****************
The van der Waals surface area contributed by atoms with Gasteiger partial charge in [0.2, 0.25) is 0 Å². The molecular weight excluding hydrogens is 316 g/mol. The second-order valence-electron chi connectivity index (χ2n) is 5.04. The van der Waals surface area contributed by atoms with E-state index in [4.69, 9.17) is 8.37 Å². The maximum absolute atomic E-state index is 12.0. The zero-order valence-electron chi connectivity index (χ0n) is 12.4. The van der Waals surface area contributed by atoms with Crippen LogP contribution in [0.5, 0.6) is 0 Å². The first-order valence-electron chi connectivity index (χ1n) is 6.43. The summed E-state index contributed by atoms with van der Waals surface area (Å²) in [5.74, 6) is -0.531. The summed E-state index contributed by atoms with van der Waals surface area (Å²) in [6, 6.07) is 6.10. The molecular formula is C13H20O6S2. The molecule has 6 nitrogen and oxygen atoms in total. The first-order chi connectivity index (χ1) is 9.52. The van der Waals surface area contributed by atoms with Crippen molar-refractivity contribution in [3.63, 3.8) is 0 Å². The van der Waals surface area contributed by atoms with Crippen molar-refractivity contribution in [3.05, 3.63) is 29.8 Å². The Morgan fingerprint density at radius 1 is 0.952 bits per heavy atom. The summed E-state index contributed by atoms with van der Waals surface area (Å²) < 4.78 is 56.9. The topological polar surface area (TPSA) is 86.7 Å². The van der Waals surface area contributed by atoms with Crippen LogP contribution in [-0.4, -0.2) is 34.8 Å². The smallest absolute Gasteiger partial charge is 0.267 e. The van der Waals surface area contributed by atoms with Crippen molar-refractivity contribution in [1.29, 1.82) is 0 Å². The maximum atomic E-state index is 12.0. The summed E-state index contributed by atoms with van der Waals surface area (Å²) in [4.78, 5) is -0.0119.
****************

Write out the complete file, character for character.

The van der Waals surface area contributed by atoms with Gasteiger partial charge in [0.2, 0.25) is 0 Å². The molecular weight excluding hydrogens is 316 g/mol. The second-order valence-electron chi connectivity index (χ2n) is 5.04. The van der Waals surface area contributed by atoms with E-state index in [4.69, 9.17) is 8.37 Å². The maximum absolute atomic E-state index is 12.0. The zero-order valence-electron chi connectivity index (χ0n) is 12.4. The van der Waals surface area contributed by atoms with Crippen LogP contribution in [0.5, 0.6) is 0 Å². The first-order valence-electron chi connectivity index (χ1n) is 6.43. The summed E-state index contributed by atoms with van der Waals surface area (Å²) in [5.74, 6) is -0.531. The summed E-state index contributed by atoms with van der Waals surface area (Å²) in [6, 6.07) is 6.10. The molecular formula is C13H20O6S2. The molecule has 6 nitrogen and oxygen atoms in total. The first-order chi connectivity index (χ1) is 9.52. The van der Waals surface area contributed by atoms with Crippen molar-refractivity contribution in [3.63, 3.8) is 0 Å². The van der Waals surface area contributed by atoms with Crippen molar-refractivity contribution in [3.05, 3.63) is 29.8 Å². The Morgan fingerprint density at radius 1 is 0.952 bits per heavy atom. The summed E-state index contributed by atoms with van der Waals surface area (Å²) < 4.78 is 56.9. The topological polar surface area (TPSA) is 86.7 Å². The van der Waals surface area contributed by atoms with Crippen LogP contribution in [-0.4, -0.2) is 34.8 Å². The smallest absolute Gasteiger partial charge is 0.267 e. The van der Waals surface area contributed by atoms with Crippen molar-refractivity contribution in [1.29, 1.82) is 0 Å². The maximum atomic E-state index is 12.0. The summed E-state index contributed by atoms with van der Waals surface area (Å²) in [4.78, 5) is -0.0119.